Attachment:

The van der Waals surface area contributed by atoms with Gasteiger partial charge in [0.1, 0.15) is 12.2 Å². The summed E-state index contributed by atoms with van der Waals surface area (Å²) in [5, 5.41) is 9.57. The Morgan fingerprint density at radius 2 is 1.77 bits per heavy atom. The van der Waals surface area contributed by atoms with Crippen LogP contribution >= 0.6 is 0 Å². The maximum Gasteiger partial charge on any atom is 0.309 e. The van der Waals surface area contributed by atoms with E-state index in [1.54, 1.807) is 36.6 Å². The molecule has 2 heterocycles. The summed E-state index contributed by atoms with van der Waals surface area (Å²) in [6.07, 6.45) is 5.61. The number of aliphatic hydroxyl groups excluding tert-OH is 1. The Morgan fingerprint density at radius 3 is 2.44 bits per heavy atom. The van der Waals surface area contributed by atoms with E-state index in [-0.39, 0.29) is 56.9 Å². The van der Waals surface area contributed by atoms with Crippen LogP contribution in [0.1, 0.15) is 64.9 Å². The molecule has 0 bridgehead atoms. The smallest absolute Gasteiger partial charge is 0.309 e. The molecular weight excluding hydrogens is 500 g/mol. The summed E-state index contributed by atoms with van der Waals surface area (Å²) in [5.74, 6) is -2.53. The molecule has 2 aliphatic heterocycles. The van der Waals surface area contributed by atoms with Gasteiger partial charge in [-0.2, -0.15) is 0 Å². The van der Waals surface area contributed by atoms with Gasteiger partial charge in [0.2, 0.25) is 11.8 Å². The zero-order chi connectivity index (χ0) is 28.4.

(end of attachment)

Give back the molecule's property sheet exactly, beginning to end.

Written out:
The van der Waals surface area contributed by atoms with Gasteiger partial charge in [0.1, 0.15) is 12.2 Å². The summed E-state index contributed by atoms with van der Waals surface area (Å²) in [5, 5.41) is 9.57. The Morgan fingerprint density at radius 2 is 1.77 bits per heavy atom. The van der Waals surface area contributed by atoms with Crippen LogP contribution >= 0.6 is 0 Å². The maximum Gasteiger partial charge on any atom is 0.309 e. The van der Waals surface area contributed by atoms with E-state index in [1.54, 1.807) is 36.6 Å². The molecule has 2 heterocycles. The summed E-state index contributed by atoms with van der Waals surface area (Å²) in [6.07, 6.45) is 5.61. The number of aliphatic hydroxyl groups excluding tert-OH is 1. The Morgan fingerprint density at radius 3 is 2.44 bits per heavy atom. The van der Waals surface area contributed by atoms with E-state index in [-0.39, 0.29) is 56.9 Å². The van der Waals surface area contributed by atoms with Crippen LogP contribution in [0.1, 0.15) is 64.9 Å². The molecule has 0 bridgehead atoms. The smallest absolute Gasteiger partial charge is 0.309 e. The molecular weight excluding hydrogens is 500 g/mol. The summed E-state index contributed by atoms with van der Waals surface area (Å²) in [5.74, 6) is -2.53. The molecule has 2 aliphatic heterocycles. The van der Waals surface area contributed by atoms with Gasteiger partial charge in [-0.2, -0.15) is 0 Å². The van der Waals surface area contributed by atoms with Gasteiger partial charge in [0.2, 0.25) is 11.8 Å². The zero-order chi connectivity index (χ0) is 28.4.